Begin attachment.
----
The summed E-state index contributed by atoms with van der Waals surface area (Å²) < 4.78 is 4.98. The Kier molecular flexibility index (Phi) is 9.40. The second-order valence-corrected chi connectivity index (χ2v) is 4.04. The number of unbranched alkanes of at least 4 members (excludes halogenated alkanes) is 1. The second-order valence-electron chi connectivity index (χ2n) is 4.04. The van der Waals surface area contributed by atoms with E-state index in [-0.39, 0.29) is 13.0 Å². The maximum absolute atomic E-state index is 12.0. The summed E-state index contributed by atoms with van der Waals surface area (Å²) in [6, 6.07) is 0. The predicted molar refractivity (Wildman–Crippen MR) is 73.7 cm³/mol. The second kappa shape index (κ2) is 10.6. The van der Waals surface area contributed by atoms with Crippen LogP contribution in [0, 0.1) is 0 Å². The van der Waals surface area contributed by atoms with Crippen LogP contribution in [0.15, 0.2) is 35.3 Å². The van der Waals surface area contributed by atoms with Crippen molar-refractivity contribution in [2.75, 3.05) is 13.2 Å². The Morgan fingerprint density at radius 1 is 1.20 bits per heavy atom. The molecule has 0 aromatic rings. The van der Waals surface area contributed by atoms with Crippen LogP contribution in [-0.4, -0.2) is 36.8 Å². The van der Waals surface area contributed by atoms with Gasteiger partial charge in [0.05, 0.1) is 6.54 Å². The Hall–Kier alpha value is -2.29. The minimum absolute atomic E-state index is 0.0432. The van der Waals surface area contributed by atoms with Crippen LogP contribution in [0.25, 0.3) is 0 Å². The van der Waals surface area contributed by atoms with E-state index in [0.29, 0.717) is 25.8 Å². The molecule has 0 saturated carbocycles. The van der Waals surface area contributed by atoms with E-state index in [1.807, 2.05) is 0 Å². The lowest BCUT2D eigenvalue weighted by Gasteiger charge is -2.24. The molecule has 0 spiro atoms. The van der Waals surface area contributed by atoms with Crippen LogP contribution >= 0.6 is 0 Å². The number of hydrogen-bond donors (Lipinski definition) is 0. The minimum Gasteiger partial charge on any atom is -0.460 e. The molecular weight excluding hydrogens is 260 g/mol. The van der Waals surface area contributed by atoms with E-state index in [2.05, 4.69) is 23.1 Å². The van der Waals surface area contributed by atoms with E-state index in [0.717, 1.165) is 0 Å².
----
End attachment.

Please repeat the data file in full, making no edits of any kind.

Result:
The summed E-state index contributed by atoms with van der Waals surface area (Å²) < 4.78 is 4.98. The Kier molecular flexibility index (Phi) is 9.40. The second-order valence-corrected chi connectivity index (χ2v) is 4.04. The number of unbranched alkanes of at least 4 members (excludes halogenated alkanes) is 1. The second-order valence-electron chi connectivity index (χ2n) is 4.04. The van der Waals surface area contributed by atoms with E-state index in [-0.39, 0.29) is 13.0 Å². The maximum absolute atomic E-state index is 12.0. The summed E-state index contributed by atoms with van der Waals surface area (Å²) in [6, 6.07) is 0. The predicted molar refractivity (Wildman–Crippen MR) is 73.7 cm³/mol. The second kappa shape index (κ2) is 10.6. The van der Waals surface area contributed by atoms with Crippen LogP contribution in [0, 0.1) is 0 Å². The van der Waals surface area contributed by atoms with Crippen LogP contribution in [0.15, 0.2) is 35.3 Å². The van der Waals surface area contributed by atoms with Crippen molar-refractivity contribution in [2.75, 3.05) is 13.2 Å². The Morgan fingerprint density at radius 1 is 1.20 bits per heavy atom. The molecule has 0 aromatic rings. The van der Waals surface area contributed by atoms with Crippen LogP contribution in [-0.4, -0.2) is 36.8 Å². The van der Waals surface area contributed by atoms with Gasteiger partial charge in [0.05, 0.1) is 6.54 Å². The Hall–Kier alpha value is -2.29. The minimum absolute atomic E-state index is 0.0432. The van der Waals surface area contributed by atoms with Crippen LogP contribution in [0.25, 0.3) is 0 Å². The van der Waals surface area contributed by atoms with E-state index in [0.29, 0.717) is 25.8 Å². The molecule has 0 saturated carbocycles. The van der Waals surface area contributed by atoms with E-state index in [1.807, 2.05) is 0 Å². The lowest BCUT2D eigenvalue weighted by Gasteiger charge is -2.24. The molecule has 0 spiro atoms. The van der Waals surface area contributed by atoms with Crippen LogP contribution >= 0.6 is 0 Å². The number of hydrogen-bond donors (Lipinski definition) is 0. The minimum Gasteiger partial charge on any atom is -0.460 e. The molecular weight excluding hydrogens is 260 g/mol. The van der Waals surface area contributed by atoms with E-state index in [2.05, 4.69) is 23.1 Å². The van der Waals surface area contributed by atoms with E-state index in [0.717, 1.165) is 0 Å².